2013 Uccelliera Rosso di Montalcino

SKU #1213983 91 points Vinous

 The 2013 Rosso di Montalcino captures the essence of this site rich in clay and limestone, where the wines are ample and broad in style. Dark cherry, plum, smoke, lavender and spice notes blossom in a resonant Rosso loaded with personality. This is a fabulous showing from Andrea Cortonesi. (AG)  (2/2015)

90 points James Suckling

 Aromas of blueberries, blackberries and lemons follow through to a full body, light tannins and a fresh finish. Drink now.  (10/2015)

Robert Parker's Wine Advocate

 The 2013 Rosso di Montalcino opens to easy fruit intensity and sharp mineral tones of brimstone and pencil shaving that you note immediately. Those dusty tones slowly turn to bright cherry, licorice and cola. Rosso di Montalcino is one of Italy's most food-friendly wines (think pasta, grilled sausage and lasagna) and this wine is a good example of why. Fresh acidity and easy tannins offer a smooth and informal drinking experience. Andrea Cortonesi impresses once again with a set of breathtaking wines. (ML)  (2/2015)

Wine Enthusiast

 Subtle berry and wildflower aromas lead the nose of this bright, friendly red. The informal palate offers crushed wild cherry, raspberry and a hint of clove alongside soft, rather fleeting tannins. (KO)  (9/2015)

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Price: $22.99
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By: Greg St. Clair | K&L Staff Member | Review Date: 8/18/2015 | Send Email
The nose of this wine is just filled with savory, spicy, earthy aromatics, on the palate it is supple, balanced with a bit of very fine grain tannin, more spicy fruit and leather with a very long finish a really superb wine.
Drink from 2015 to 2023

By: John Downing | K&L Staff Member | Review Date: 8/11/2015 | Send Email
Andrea Cortonesi is a talented winemaker dedicated to crafting notable reds from Montalcino, and his 2012 Rosso is definitely one to take seriously. This is a bigger, denser and more darkly fruited Sangiovese that takes a bit of time to open up before it struts its stuff. Put this one down for a few months if possible or enjoy with aeration. Meats, heavier pastas and hard cheeses with this one.

By: Mike Parres | K&L Staff Member | Review Date: 8/4/2015 | Send Email
This is drinking GREAT ! right now and will over the next couple of years (but only if you can keep your hands off it and keep some in the cellar). Here is a wine that packs a wallop and lots of bang for your buck all in one! Give this rosso about an hour to open up and stand back, on the palate you will find strawberries and black cherries, a little bitter coco and some toasty oak & vanilla, fine tannins and a hint of Montalcino dust on the long finish.

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- The most widely planted grape in Italy is Sangiovese, a high-acid grape with moderate to high tannins, apparent earthiness and subtle fruit. It is thought to have originated in Tuscany and its name, which translates to "blood of Jove," leads historians to believe it may date all the way back to the Etruscan period, though historical mentions only go as far back as the early 1700s. Though planted all over modern Italy, the most significant wines made from Sangiovese still come from Tuscany: Chianti and Brunello di Montalcino. Sangiovese must make up 75% of a blend from the Chianti DOCG t be labeled as such, traditionally allowing for Canaiolo, Trebbiano and Malvasia for the remainder, though more recently small proportions of Cabernet Sauvignon or Merlot have been allowed. In Brunello di Montalcino the wine must be made entirely of Sangiovese. Prugnolo is Montepulciano's name for Sangiovese, and it is used there for the Vino Nobile di Montepulciano wines. In the DOC of Carmignano Sangiovese can be blended with 20% Cabernet Sauvignon. There are also Super Tuscans, IGT wines that blend Sangiovese with large proportions of Cabernet or Merlot. Elsewhere in Italy it is a workhorse grape, though it does find some success (though not the longevity) in the Montefalco and Torgiano wines of Umbria as well as the foundation of Rosso Piceno and a significant element of Rosso Conero from the Marches. Like Nebbiolo, Sangiovese has struggled to find footing outside of Italy, though in recent years California wineries have been having better fortune with grape plantings in the Sierra Foothills/El Dorado County, as well as Sonoma County and the Central Coast.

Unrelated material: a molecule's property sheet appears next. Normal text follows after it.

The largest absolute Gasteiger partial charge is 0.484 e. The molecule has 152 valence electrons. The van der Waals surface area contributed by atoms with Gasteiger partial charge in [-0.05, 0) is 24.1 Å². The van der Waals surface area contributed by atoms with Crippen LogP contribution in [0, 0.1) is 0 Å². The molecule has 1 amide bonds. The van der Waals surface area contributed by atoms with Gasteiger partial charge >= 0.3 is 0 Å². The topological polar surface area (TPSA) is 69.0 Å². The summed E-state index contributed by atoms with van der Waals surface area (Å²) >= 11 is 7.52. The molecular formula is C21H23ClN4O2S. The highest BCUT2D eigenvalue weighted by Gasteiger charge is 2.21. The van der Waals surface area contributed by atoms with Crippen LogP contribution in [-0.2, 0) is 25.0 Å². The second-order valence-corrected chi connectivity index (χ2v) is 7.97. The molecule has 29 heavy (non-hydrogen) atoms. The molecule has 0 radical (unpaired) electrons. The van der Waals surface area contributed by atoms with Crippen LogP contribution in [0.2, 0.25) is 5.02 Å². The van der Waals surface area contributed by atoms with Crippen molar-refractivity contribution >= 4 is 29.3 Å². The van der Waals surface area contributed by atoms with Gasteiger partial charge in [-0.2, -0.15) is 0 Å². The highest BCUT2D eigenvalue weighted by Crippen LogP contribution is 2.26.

- Once named Enotria for its abundant vineyards, Italy (thanks to the ancient Greeks and Romans) has had an enormous impact on the wine world. From the shores of Italy, the Romans brought grapes and their winemaking techniques to North Africa, Spain and Portugal, Germany, France, the Danube Valley, the Middle East and even England. Modern Italy, which didn't actually exist as a country until the 1870s, once produced mainly simple, everyday wine. It wasn't until the 1970s that Italy began the change toward quality. The 1980s showed incredible efforts and a lot of experimentation. The 1990s marked the real jump in consistent quality, including excellence in many Region that had been indistinct for ages. The entire Italian peninsula is seeing a winemaking revolution and is now one of the most exciting wine Region in the world. For our entire Italian wine selection, click here. Click for a list of bestselling items from all of Italy.


Alcohol Content (%): 14